Last names have been omitted to protect anonymity.
During the height of the pandemic, Ontario universities implemented remote learning as an emergency response to provincial stay-at-home orders. The Canadian Alliance of Student Associations conducted a survey on Canadian post-secondary students’ mental health in May 2020, discovering that 70 per cent of students reported feelings of anxiety, stress, or isolation during the health crisis.
A nation-wide poll conducted by the Canadian Mental Health Association found that post-secondary students experienced “elevated anxiety, stress, sadness, depression, substance use and suicidal thoughts” during the pandemic. Students needed to balance their studies alongside financial setbacks and, sometimes, grief over sick or lost family members.
The Medium spoke with two students at the University of Toronto Mississauga (UTM) about their experiences dealing with mental health.
Jordan, a fifth-year student, stated that her mental health deteriorated during the pandemic: “It was very difficult. I went through so many mental breakdowns trying to focus on my studies while also experiencing anxiety over my family’s health.”
Anjali, a fourth-year student, said that to cope with her mental health issues, she made the difficult decision of taking a break from her studies. “I never felt so much anxiety and depression. It was pretty tough to stay motivated during a pandemic when there were lots of uncertainties. I had a high GPA before the pandemic, with online learning my grades dropped significantly so I decided to take a break from my studies to heal from my anxiety attacks and depression.”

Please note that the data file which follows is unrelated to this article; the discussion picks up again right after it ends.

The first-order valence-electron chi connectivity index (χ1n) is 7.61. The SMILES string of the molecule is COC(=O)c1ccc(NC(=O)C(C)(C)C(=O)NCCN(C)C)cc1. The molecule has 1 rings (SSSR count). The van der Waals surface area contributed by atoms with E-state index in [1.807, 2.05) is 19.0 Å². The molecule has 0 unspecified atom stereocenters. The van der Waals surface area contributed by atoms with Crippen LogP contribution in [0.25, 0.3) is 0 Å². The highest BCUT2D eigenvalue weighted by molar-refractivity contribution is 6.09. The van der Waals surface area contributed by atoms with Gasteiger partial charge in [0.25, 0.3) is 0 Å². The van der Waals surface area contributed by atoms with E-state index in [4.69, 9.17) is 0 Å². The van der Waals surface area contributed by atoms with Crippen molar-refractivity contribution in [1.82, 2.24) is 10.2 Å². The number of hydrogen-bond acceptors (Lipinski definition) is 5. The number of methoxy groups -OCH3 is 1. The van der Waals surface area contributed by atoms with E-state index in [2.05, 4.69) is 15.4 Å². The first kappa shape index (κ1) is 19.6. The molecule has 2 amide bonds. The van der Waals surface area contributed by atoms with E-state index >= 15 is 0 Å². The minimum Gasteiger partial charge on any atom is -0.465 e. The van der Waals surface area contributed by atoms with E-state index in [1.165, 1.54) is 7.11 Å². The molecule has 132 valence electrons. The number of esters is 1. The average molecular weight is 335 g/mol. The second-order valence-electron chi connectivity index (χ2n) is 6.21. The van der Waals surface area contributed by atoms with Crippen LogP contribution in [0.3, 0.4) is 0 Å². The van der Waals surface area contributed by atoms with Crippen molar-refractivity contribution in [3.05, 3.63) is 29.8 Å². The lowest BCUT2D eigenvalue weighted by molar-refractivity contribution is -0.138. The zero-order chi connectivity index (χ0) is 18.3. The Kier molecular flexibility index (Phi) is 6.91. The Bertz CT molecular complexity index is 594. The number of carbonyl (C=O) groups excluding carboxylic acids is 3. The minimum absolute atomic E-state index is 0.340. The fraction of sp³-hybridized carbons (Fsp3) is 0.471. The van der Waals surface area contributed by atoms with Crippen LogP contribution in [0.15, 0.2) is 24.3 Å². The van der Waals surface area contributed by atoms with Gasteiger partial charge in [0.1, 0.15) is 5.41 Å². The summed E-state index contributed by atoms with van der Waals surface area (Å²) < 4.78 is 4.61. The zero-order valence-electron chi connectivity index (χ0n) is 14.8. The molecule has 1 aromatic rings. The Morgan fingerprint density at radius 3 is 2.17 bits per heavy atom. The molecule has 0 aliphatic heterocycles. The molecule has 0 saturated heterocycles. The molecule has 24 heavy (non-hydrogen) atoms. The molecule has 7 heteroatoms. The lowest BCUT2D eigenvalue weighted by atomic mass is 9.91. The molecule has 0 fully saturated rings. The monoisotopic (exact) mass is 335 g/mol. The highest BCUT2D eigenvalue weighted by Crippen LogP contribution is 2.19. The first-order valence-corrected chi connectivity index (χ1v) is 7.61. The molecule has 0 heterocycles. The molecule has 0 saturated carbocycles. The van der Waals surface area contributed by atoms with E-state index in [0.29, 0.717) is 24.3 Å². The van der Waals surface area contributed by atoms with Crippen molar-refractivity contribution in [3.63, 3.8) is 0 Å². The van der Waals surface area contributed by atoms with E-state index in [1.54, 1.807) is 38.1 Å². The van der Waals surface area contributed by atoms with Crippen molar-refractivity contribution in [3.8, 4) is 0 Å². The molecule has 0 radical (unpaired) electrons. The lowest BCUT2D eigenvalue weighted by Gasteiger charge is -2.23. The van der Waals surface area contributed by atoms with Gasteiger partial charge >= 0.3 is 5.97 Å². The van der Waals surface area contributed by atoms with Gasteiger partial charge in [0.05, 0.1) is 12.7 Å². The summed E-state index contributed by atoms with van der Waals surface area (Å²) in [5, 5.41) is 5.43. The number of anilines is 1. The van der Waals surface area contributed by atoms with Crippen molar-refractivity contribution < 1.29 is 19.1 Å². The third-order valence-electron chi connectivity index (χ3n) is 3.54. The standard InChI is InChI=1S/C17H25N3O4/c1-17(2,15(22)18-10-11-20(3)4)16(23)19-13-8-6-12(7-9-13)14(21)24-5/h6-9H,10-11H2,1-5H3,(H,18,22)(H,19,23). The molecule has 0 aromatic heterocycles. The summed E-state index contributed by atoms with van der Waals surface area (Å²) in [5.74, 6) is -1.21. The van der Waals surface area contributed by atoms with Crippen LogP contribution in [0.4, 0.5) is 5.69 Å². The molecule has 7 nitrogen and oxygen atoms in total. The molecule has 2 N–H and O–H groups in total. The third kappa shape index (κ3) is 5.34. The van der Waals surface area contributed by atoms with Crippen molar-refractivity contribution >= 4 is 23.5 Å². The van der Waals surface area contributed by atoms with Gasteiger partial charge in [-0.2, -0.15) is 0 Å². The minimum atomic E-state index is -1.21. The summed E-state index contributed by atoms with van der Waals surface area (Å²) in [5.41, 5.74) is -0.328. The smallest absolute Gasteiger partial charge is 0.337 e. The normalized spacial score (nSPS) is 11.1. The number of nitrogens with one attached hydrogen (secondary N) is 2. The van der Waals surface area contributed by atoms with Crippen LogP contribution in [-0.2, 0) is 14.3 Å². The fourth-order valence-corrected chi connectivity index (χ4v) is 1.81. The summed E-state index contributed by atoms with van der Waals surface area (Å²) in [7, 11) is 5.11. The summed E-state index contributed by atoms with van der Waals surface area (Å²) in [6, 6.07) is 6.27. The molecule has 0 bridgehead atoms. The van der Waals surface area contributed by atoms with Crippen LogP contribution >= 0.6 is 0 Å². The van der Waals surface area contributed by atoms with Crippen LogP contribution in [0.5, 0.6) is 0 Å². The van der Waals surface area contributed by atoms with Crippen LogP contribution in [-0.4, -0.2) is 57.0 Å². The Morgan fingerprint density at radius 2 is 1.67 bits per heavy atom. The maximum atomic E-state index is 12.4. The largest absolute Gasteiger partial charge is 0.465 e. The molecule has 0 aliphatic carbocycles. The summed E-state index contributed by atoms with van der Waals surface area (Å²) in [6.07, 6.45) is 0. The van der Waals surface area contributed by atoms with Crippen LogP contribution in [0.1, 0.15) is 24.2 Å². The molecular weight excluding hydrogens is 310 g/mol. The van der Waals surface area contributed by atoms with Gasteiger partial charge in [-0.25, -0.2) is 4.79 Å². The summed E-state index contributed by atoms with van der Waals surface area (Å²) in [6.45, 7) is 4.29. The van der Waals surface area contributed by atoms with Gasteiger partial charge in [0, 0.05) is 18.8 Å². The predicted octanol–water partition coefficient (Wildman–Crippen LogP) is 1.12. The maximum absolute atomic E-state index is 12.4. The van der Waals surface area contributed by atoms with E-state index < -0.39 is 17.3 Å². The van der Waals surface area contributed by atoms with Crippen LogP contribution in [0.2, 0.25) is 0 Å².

Although in person learning has returned and most health restrictions have been lifted, students are still experiencing the lasting impacts of the pandemic on their mental health.
Denise Alton, the Lead Counsellor at UTM’s Health & Counselling Centre (HCC), wrote in an email interview with The Medium that “returning to in person learning has been challenging for most.” Notably, many UTM students feel anxious interacting with peers and professors now that the institution is operating fully in-person.
“In addition to the transition to in-person learning, many are new to being university students and all the challenges that come with newly found independence, new academic expectations and hopes, and new relationships that are being built,” explains Alton.
Alton reminds students that there are mental health resources available at UTM, stating: “[The] HCC provides open access to mental health care needs by offering same-day appointments. UTM also offers all students access to MySSP, a free, confidential source of professional counselling that is offered 24/7 by text or phone in over 100 languages.”
The Covid-19 pandemic presented many mental health challenges to UTM students, some of which linger as we move past the health crisis. Regardless, the HCC offers students with mental health care and personalized wellness plans consistent with their needs, allowing students to excel at their academics while readjusting to the “new normal.”